But inspiring a true under-the-big-top spectacle? Now that’s something only Jackson could do.
Cirque du Soleil’s “Michael Jackson: The Immortal World Tour” rolls into Verizon Center on Friday, claiming to capture the “essence, soul and inspiration” of the late King of Pop. In interviews posted on the show’s Web site, its creators state that Jackson’s music and vocals drive the production.
They’re wrong. Granted, the music is important — more than 30 of Jackson’s songs, including such hits as “Wanna Be Starting Something,” “Dangerous,” “Beat It, “ “Smooth Criminal” and “Man in the Mirror,” will be heard throughout the show, in mash-ups, remixes and live performances of new arrangements. The show’s musical director, Greg Phillinganes, traces his Jackson expertise back to session work on several of the singer’s albums and to his “Bad” and “Dangerous” concert tours, for which Phillinganes was also musical director.
But without Jackson’s legacy as a dance icon, there would be no Cirque circus. There would be, instead, the Jackson version of “Beatlemania.” “MJmania,” perhaps.
Think about it: If he weren’t such a physical performer, known for his introspective solos as well as full-out dance numbers in which his footwork outshone the career dancers fanned out behind him, what would Cirque’s dancers, contortionists and acrobats have been able to sink their famous bodies into? Jackson was a profoundly talented kinetic artist as well as a musician. He was unique in the pop-music world, an entertainer whose physical expression came at us just as powerfully as his musical one.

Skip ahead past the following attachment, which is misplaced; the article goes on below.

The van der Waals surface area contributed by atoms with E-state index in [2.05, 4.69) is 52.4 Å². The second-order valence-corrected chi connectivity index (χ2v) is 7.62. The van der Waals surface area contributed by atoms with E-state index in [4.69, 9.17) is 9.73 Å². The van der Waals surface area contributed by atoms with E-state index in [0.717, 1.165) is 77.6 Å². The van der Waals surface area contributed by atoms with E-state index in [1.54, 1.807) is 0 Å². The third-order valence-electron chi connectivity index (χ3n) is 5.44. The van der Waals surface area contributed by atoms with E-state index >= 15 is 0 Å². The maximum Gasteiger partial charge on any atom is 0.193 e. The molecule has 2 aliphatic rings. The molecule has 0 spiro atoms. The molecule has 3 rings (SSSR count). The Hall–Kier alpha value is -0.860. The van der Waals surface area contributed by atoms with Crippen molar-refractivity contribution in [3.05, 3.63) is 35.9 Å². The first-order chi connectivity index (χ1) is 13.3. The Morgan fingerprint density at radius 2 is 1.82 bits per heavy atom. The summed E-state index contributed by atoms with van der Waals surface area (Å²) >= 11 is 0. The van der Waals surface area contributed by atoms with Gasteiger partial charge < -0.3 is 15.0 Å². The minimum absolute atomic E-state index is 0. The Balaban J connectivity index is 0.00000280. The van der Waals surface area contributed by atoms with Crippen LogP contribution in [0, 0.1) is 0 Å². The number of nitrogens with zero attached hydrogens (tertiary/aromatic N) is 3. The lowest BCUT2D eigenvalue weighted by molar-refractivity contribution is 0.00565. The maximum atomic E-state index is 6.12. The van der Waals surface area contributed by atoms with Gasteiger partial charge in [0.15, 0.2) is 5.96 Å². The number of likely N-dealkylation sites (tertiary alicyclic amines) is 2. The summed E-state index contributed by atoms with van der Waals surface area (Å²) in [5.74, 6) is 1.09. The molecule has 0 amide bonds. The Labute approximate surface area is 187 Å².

To be sure, there are countless other pop stars who dance. Ne-Yo pays affectionate homage to Jackson with his white socks and crisp, jazz-inflected choreography (which Jackson, by the way, borrowed in large measure from Broadway great Bob Fosse).
With his velvet coordination, Usher brings up-to-the-minute dance trends like the Memphis jook onstage. But not he, Ne-Yo or enthusiastic singer-dancer Chris Brown has the personal flamboyance or global renown to spark a theatrical event like the Cirque du Soleil show, which has European dates booked through next spring.
And none of them has made dancing a cornerstone of his craft to the extent that Jackson did.
Jackson’s identification as a dancer went beyond the common practice of injecting choreographed sequences into live performances and music videos. Even if such appealing singer-dancers as Beyonce or Madonna were to depart this life well before their time, as Jackson did three years ago at age 50, I’m not sure that the desire to cash in on their popularity would bloom into a dance-acrobatic-narrative extravaganza as this Cirque production promises to be.